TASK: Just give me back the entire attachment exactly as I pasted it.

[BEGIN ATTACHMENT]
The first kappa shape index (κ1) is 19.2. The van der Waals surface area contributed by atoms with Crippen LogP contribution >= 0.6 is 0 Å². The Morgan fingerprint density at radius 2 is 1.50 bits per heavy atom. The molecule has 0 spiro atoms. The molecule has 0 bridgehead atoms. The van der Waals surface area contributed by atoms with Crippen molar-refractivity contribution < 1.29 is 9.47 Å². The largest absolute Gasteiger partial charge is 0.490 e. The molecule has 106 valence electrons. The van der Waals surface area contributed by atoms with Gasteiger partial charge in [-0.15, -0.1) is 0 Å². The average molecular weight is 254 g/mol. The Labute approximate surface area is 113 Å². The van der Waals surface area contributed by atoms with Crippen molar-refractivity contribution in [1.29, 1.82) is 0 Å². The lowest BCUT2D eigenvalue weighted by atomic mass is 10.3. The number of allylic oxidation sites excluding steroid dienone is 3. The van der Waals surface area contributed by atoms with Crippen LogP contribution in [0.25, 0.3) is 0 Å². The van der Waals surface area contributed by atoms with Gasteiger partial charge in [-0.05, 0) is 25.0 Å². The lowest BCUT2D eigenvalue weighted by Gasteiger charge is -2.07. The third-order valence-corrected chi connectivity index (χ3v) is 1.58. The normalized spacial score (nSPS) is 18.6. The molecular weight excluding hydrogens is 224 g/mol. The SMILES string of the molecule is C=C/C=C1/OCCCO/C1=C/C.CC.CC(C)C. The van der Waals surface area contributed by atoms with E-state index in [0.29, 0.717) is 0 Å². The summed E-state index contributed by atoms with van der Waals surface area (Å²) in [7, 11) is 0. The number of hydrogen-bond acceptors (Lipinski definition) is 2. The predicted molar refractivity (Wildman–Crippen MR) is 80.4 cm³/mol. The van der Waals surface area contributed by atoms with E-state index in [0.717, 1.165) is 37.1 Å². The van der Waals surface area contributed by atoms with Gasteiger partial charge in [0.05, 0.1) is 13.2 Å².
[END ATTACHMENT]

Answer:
The first kappa shape index (κ1) is 19.2. The van der Waals surface area contributed by atoms with Crippen LogP contribution >= 0.6 is 0 Å². The Morgan fingerprint density at radius 2 is 1.50 bits per heavy atom. The molecule has 0 spiro atoms. The molecule has 0 bridgehead atoms. The van der Waals surface area contributed by atoms with Crippen molar-refractivity contribution < 1.29 is 9.47 Å². The largest absolute Gasteiger partial charge is 0.490 e. The molecule has 106 valence electrons. The van der Waals surface area contributed by atoms with Gasteiger partial charge in [-0.15, -0.1) is 0 Å². The average molecular weight is 254 g/mol. The Labute approximate surface area is 113 Å². The van der Waals surface area contributed by atoms with Crippen molar-refractivity contribution in [1.29, 1.82) is 0 Å². The lowest BCUT2D eigenvalue weighted by atomic mass is 10.3. The number of allylic oxidation sites excluding steroid dienone is 3. The van der Waals surface area contributed by atoms with Crippen LogP contribution in [0.25, 0.3) is 0 Å². The van der Waals surface area contributed by atoms with Gasteiger partial charge in [-0.05, 0) is 25.0 Å². The lowest BCUT2D eigenvalue weighted by Gasteiger charge is -2.07. The third-order valence-corrected chi connectivity index (χ3v) is 1.58. The normalized spacial score (nSPS) is 18.6. The molecular weight excluding hydrogens is 224 g/mol. The SMILES string of the molecule is C=C/C=C1/OCCCO/C1=C/C.CC.CC(C)C. The van der Waals surface area contributed by atoms with E-state index in [0.29, 0.717) is 0 Å². The summed E-state index contributed by atoms with van der Waals surface area (Å²) in [7, 11) is 0. The number of hydrogen-bond acceptors (Lipinski definition) is 2. The predicted molar refractivity (Wildman–Crippen MR) is 80.4 cm³/mol. The van der Waals surface area contributed by atoms with E-state index in [0.717, 1.165) is 37.1 Å². The van der Waals surface area contributed by atoms with Gasteiger partial charge in [0.05, 0.1) is 13.2 Å².